Laurel Nakanishi B.A., a Honolulu poet, was awarded a scholarship to return to Nicaragua to implement an arts program at schools in Granata and Leon. A recipient of a Fulbright scholar grant, she will spend one year working with teachers and another with residents and students.
Liz Nguyen B.A. is studying music therapy at California State University at Northridge. Her roommates from Lewis & Clark College, Jillian DeCoursey B.A. and Jamie Cassut B.A., are also living in Los Angeles.
Miles Sprietsma B.A. and Dana Plautz B.S. ’82 created The Martha Washington Hotel and the Women Who Built Her, an award-winning documentary about the first women’s boarding house in Portland, started in 1887. Nik Walton B.A. ’10 and Leslie Simmons B.A. ’13 also contributed to the film with music production. The documentary has been shown in numerous Portland venues.
|Arts & Sciences Reunion June 20−23, 2013|
Eric Atcheson B.A., a pastor at Longview [Washington] First Christian Church, learned about Taize—a quiet, candlelit prayer service—from a Franciscan nun whom he met at Lewis & Clark. He has adapted this night service of prayer meditation to his church.
Amber Case B.A. is a cofounder of Geoloqi, a platform for building location-aware mobile applications. Her company was recently sold to Esri, a large software company, which will further expand Geoloqi through research and development.
In an interview with Forbes, Case said, “Esri has the nouns and adjectives of geographic software— they’ve got maps and data down—they can describe those things and put them to use for thousands of customers. But we have the verbs—we’re mobile and real-time… . Really it’s a beautiful match.”
Parker Lewis B.A. works for Puzzazz, a company that creates puzzles for the digital world. He recently published a collection of crossword puzzles for the company titled Xwordz 4 Newbs. It contains 25 easy crossword puzzles geared toward beginning solvers. For more information visit the website.
Sonja Myklebust B.A. completed her M.M. in cello performance at the University of Washington.
Mary Bodine B.A. is one of 12 students from 12 tribes and 12 universities selected for a 2012 Native American Congressional Internship. Based in Washington, D.C., the internship provides American Indians and Alaskan Natives an inside view of the workings of the federal government. Bodine is pursuing a law degree in environmental and Indian law at Lewis & Clark Law School.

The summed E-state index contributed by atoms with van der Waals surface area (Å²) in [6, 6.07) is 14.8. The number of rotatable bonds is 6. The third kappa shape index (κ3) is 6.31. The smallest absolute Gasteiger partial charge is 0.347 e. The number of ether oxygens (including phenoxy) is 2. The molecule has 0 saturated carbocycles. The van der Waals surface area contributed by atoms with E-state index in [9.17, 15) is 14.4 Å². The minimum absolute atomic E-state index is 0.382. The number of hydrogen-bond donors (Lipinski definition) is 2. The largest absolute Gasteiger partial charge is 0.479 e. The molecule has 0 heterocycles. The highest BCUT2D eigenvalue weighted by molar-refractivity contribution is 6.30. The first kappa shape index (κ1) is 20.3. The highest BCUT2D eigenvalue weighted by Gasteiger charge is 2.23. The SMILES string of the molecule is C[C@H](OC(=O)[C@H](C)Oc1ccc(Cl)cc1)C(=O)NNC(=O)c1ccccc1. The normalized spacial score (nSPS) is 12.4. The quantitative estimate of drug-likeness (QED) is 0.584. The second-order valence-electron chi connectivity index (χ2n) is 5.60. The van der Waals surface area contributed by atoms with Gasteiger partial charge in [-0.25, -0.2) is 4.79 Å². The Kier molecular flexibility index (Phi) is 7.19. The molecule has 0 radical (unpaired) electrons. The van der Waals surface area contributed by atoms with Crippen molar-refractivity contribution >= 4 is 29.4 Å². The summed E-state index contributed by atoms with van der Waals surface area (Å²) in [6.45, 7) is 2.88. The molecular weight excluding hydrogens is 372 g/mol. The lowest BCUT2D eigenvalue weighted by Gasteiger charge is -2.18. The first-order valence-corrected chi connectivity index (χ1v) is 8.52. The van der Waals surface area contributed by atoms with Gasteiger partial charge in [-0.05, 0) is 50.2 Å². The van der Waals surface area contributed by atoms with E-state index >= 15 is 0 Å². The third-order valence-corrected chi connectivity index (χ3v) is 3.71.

Jake Kamins J.D. was named by the Animal Legal Defense Fund as one of the nation’s top animal defenders. The organization works to protect animals and advance animal interests through the legal system. Kamins is a deputy district attorney for Multnomah County.
Morgan Shaw-Fox B.A. collaborated with four other young filmmakers to launch the Watchword Film Collective, a Los Angeles–based project aimed at producing cutting-edge, artistic, high-quality content. He is studying improv at the Upright Citizens Brigade Theatre in Los Angeles.
Aleta Storch B.A. completed a 14-week internship focused on sustainable, traditional, and educational farming and living at Tentuta di Spannocchia in Italy.
Meghan Cain B.A. has started a Ph.D. program in quantitative psychology at Notre Dame, working with Assistant Professor Guangjian Zhang.
Kali Harper B.A. was named a 2012 Thomas R. Pickering Foreign Affairs Fellow. The Woodrow Wilson Foundation provided her with this fellowship to support her completion of a graduate degree at Georgetown University. As a fellow, she will serve for three years as a foreign service officer for the U.S. Department
of State and participate in a domestic and an overseas internship.
Angela Webber B.A. and her sister, Aubrey Webber, have formed the Doubleclicks, a comedic, satiric, geek-centered duo. They got their start at open-mic nights in Portland and soon became part of the Nerd Folk genre. Using a cello and ukulele, they create music that is lyric intensive. “It’s not music for everyone,” says Webber, “but we make music we’re proud of.” The duo’s new CD is Chainmail and Cello. They have played in Seattle; Bellingham, Washington; and Vancouver, British Columbia. They plan to tour California and the East Coast.
Nicole Pampanin B.A. was accepted into the Peace Corps. She will teach English in Madagascar for two years.
Robb Shecter J.D. received the law school’s Making a Difference Award from the Recent Graduate Council for his work within a non-traditional legal area. Shecter designed and built OregonLaws.
Disan Suarez B.A. was one of many former players inducted into the Imperial Valley Football Coaches Association Hall of Fame. Suarez was honored to share the night with his former coach, David Shaw. Suarez said, “Not only did Coach Shaw help me get into college to play, but he literally changed my life.”
Olivia Erlanger B.A. created [Outer] Space Gallery, a portable gallery in Portland. She won the spring 2012 Emerging Artist Residency in Sculpture at Anderson Ranch in Snowmass, Colorado.